Kwantlen fashion collections hit the runway in grad finale

Students in the Fashion Design and Technology program will be displaying results from skills they’ve amassed over the past four years

It’s going to be a grad celebration unlike any other for a trio of Richmond students and their classmates in the Wilson School of Design at Kwantlen Polytechnic University (KPU).

On Wednesday and Thursday evenings (April 5 and 6), students in the Fashion Design and Technology program will be displaying results from skills they’ve amassed over the past four years to produce apparel that will be displayed on the runway during the program’s annual fashion show at the Imperial Vancouver on the eastern edge of Gastown.

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Each of the students will have an opportunity to show three of their outfits from the line they developed over the course of their final school year.

“We started designing last September and the whole second semester has been about producing the collection,” said Emily Wong, 24, who graduated from Burnett secondary where she first started sewing in a Grade 8 textiles class.

“I am very visual and like doing hands-on crafts, that’s why I got into it. Plus, my aunt used to sew and owned a little boutique. So, watching her, and my mom, also, was a lot of fun and I wanted to be good at it.”

But it took some work.

“No, I wasn’t all that good at the start,” she said. “I thought it would be easy. And I thought that because my mom did it, I should be good at it, too,” she said. “But it took me a little while.”

Classmate Roxanne Lee, 31, and a grad from McRoberts secondary, said her interest in apparel design came from a deep-seated love for clothes.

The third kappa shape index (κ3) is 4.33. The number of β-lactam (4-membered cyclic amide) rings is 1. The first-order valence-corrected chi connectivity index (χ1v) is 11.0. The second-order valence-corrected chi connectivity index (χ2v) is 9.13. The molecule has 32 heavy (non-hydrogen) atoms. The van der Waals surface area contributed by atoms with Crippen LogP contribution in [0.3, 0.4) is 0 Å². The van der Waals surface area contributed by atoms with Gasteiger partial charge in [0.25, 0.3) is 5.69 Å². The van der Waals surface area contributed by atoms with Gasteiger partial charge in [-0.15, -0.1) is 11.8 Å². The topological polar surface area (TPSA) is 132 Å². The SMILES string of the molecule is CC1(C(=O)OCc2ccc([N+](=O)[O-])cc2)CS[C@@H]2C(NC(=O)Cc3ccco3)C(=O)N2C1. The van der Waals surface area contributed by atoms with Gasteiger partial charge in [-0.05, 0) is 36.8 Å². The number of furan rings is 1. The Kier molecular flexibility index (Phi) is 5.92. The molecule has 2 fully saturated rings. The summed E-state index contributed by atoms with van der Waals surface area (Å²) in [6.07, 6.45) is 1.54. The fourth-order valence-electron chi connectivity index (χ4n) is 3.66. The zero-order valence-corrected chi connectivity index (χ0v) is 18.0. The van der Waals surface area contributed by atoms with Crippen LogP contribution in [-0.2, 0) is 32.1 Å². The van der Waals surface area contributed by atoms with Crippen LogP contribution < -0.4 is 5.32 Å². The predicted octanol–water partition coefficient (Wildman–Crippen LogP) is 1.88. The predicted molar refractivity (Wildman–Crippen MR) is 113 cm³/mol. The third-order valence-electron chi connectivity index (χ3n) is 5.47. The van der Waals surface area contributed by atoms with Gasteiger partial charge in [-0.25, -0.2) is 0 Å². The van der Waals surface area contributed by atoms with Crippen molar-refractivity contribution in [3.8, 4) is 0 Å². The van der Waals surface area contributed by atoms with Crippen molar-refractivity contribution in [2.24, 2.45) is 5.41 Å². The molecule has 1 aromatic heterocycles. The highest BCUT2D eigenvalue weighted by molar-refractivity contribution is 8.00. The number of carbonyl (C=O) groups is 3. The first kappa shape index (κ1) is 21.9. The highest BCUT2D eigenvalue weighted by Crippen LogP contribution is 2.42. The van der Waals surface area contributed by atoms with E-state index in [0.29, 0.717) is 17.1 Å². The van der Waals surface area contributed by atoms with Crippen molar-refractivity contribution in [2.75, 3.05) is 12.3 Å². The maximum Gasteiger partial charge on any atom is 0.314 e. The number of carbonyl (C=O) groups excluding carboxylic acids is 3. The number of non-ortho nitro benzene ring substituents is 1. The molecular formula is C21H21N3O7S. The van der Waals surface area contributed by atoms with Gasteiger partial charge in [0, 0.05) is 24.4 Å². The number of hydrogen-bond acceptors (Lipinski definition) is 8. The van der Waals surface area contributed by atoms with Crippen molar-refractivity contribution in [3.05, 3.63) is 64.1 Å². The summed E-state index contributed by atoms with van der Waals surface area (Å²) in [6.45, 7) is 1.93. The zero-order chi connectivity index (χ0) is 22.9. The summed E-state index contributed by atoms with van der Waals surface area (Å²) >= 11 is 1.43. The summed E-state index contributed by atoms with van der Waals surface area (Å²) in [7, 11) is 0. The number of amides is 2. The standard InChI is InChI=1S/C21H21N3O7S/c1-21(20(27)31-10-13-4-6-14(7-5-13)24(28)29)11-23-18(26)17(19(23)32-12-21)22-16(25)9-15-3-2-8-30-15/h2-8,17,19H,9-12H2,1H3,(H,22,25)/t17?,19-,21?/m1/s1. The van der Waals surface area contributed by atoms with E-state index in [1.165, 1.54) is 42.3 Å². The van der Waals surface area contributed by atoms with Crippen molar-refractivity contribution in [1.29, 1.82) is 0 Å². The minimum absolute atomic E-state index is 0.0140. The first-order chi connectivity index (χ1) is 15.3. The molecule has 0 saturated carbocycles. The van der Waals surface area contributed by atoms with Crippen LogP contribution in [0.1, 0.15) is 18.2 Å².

“I’ve always loved clothes,” Lee said. “And I’ve always wanted to know how they were made.

“Plus, I’ve always been crafty, as well,” she said, adding that after completing her biology degree at UBC she got to a point in her life that she wanted another challenge.

“So, I went for it and entered the program,” she said.

As for Spencer Varsek, 23, a grad of Richmond secondary, his love for fashion design also stemmed from a textiles class in high school.

“I wanted to create things and my favourite class in school was textiles,” Varsek said. “I had a passion for clothing and apparel design. So, when I heard about the degree program at Kwantlen I thought it was really exciting. Plus, it’s always been a goal of mine to get a university degree.”

As for the lines they will be showing later this week, each of the three have very different target markets.

Wong said her line is focused on the generation X woman.

“It’s designed so she can take it from work to the evening,” Wong said. “Plus, it’s meant for women with the income to make smart decisions about where their clothes come from.”

It’s a nod to SLOW fashion, Wong said, explaining it is meant to emphasise a move away from clothing that is mass-produced in, often, unethical ways.

Lee’s line is targeted at women aged 40 to 50 who are artistic and are drawn towards colourful, bright clothing.

“And they possess a sense of humour and want to have fun with the way they look,” Lee said. “They also like mixing and matching.”

Varsek’s line was inspired by his mom’s demographic.

“It caters to their needs in terms of fit, price point and fabric,” he said. “It’s inspired by the mid-century modern movement in terms of colours, styles and fabrics.”

But away from the glitz and glamour of the fashion showcase, all three know the opportunity to display their work is only part of the exercise.

The chance to interact with the audience and network with their peers in the industry is important, too.

“The instructors always emphasise how the industry is so close-knit,” Wong said.

“A lot of people in the business come from Kwantlen, so it’s been important to get to know students from all the different years (grad classes) because when we finally get out there looking for a job, it will probably be with many of those same people.”

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